Dole Food Co. announced second-quarter profits far exceeding analyst expectations as its expenses for fruits and vegetables were less than expected.
After the markets closed Thursday, the Westlake Village produce company reported net income of $25 million (28 cents a share) in the quarter ended June 15, compared to net income of $61 million (69 cents) for the same period a year earlier. Revenue increased 10 percent to $1.2 billion.
Analyst had forecast 11 cents a share and revenue of $1.1 billion, according to Thomson Financial Network.
C. Michael Carter, Dole’s president and chief operating officer, said costs for fresh fruit was about $15 million lower than expected, mainly due to North American bananas, and fresh vegetables was approximately $14 million lower than expected, mainly due to berry prices.
The company is now significantly smaller than last year because of the $1.7 billion sale in April of its global packaged-goods business and Asia fresh-foods business to Itochu Corp. of Japan. The business accounted for about a third of revenue and half of profits.
“The results this quarter are reflective of the inherent volatility and unpredictability of earnings from Dole’s smaller footprint as an international commodity produce company,” Carter said in a prepared statement.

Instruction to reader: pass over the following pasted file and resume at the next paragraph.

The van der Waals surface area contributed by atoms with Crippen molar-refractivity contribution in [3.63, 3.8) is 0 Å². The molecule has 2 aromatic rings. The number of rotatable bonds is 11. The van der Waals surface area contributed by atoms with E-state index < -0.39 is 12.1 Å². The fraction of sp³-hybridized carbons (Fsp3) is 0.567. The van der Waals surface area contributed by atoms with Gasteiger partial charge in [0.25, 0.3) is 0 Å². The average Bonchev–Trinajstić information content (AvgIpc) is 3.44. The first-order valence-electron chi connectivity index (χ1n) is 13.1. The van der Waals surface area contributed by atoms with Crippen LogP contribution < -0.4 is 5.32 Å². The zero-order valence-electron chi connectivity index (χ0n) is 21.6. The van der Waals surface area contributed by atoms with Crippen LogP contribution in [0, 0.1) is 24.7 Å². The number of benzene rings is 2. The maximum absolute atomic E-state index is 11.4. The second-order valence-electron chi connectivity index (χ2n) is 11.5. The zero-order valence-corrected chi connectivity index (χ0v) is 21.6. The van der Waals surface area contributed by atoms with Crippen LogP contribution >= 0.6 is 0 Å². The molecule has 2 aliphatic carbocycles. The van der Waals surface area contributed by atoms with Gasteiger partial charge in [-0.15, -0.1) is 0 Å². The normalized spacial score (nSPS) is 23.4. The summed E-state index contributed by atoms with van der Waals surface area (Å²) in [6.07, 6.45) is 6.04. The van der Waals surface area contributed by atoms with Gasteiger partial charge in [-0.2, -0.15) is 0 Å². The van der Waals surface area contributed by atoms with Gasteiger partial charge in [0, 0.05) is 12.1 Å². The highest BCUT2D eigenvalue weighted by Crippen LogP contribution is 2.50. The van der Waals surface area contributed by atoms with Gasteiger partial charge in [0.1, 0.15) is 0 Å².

Last month, the company received an offer from its 90-year-old chief executive to take the company private again. David Murdock offered $12 a share to buy the company in a deal that valued Dole at roughly $1.5 billion including debt.
The deal would have Murdock pay shareholders $645 million for the 40 percent stake that the Los Angeles billionaire does not control. The offer represented an 18-percent premium over the share price the day the offer was made.
Dole has appointed a special board committee to review the proposal.
Shares closed up 1 cent, or a fraction of a percent, at $12.79 on the New York Stock Exchange.
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